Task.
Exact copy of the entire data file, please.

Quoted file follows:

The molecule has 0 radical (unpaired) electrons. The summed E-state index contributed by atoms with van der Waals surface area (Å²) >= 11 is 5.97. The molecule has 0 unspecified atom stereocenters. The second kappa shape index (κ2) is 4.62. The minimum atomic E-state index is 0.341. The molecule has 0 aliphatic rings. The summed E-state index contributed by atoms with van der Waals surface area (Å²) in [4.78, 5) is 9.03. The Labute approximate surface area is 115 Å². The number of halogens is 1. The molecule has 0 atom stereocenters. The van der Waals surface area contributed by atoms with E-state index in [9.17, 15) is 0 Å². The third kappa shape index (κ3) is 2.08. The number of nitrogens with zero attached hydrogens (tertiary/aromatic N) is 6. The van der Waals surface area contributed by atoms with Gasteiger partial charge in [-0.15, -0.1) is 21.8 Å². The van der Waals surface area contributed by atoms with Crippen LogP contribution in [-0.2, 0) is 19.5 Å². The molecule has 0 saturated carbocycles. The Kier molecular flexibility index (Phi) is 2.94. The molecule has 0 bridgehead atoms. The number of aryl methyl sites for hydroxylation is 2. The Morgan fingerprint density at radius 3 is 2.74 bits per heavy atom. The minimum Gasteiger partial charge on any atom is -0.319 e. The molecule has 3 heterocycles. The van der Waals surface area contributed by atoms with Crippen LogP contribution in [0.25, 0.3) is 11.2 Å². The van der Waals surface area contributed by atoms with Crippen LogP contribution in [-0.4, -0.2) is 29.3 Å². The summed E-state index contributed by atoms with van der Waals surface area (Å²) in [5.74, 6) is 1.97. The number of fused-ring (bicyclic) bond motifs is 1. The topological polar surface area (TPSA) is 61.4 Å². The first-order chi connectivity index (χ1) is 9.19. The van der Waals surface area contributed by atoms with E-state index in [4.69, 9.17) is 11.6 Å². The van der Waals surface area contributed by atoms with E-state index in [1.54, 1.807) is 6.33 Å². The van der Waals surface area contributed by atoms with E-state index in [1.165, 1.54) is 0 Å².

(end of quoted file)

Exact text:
The molecule has 0 radical (unpaired) electrons. The summed E-state index contributed by atoms with van der Waals surface area (Å²) >= 11 is 5.97. The molecule has 0 unspecified atom stereocenters. The second kappa shape index (κ2) is 4.62. The minimum atomic E-state index is 0.341. The molecule has 0 aliphatic rings. The summed E-state index contributed by atoms with van der Waals surface area (Å²) in [4.78, 5) is 9.03. The Labute approximate surface area is 115 Å². The number of halogens is 1. The molecule has 0 atom stereocenters. The van der Waals surface area contributed by atoms with E-state index in [9.17, 15) is 0 Å². The third kappa shape index (κ3) is 2.08. The number of nitrogens with zero attached hydrogens (tertiary/aromatic N) is 6. The van der Waals surface area contributed by atoms with Gasteiger partial charge in [-0.15, -0.1) is 21.8 Å². The van der Waals surface area contributed by atoms with Crippen LogP contribution in [-0.2, 0) is 19.5 Å². The molecule has 0 saturated carbocycles. The Kier molecular flexibility index (Phi) is 2.94. The molecule has 0 bridgehead atoms. The number of aryl methyl sites for hydroxylation is 2. The Morgan fingerprint density at radius 3 is 2.74 bits per heavy atom. The minimum Gasteiger partial charge on any atom is -0.319 e. The molecule has 3 heterocycles. The van der Waals surface area contributed by atoms with Crippen LogP contribution in [0.25, 0.3) is 11.2 Å². The van der Waals surface area contributed by atoms with Crippen LogP contribution in [-0.4, -0.2) is 29.3 Å². The summed E-state index contributed by atoms with van der Waals surface area (Å²) in [5.74, 6) is 1.97. The number of fused-ring (bicyclic) bond motifs is 1. The topological polar surface area (TPSA) is 61.4 Å². The first-order chi connectivity index (χ1) is 9.19. The van der Waals surface area contributed by atoms with E-state index in [4.69, 9.17) is 11.6 Å². The van der Waals surface area contributed by atoms with E-state index in [1.54, 1.807) is 6.33 Å². The van der Waals surface area contributed by atoms with E-state index in [1.165, 1.54) is 0 Å².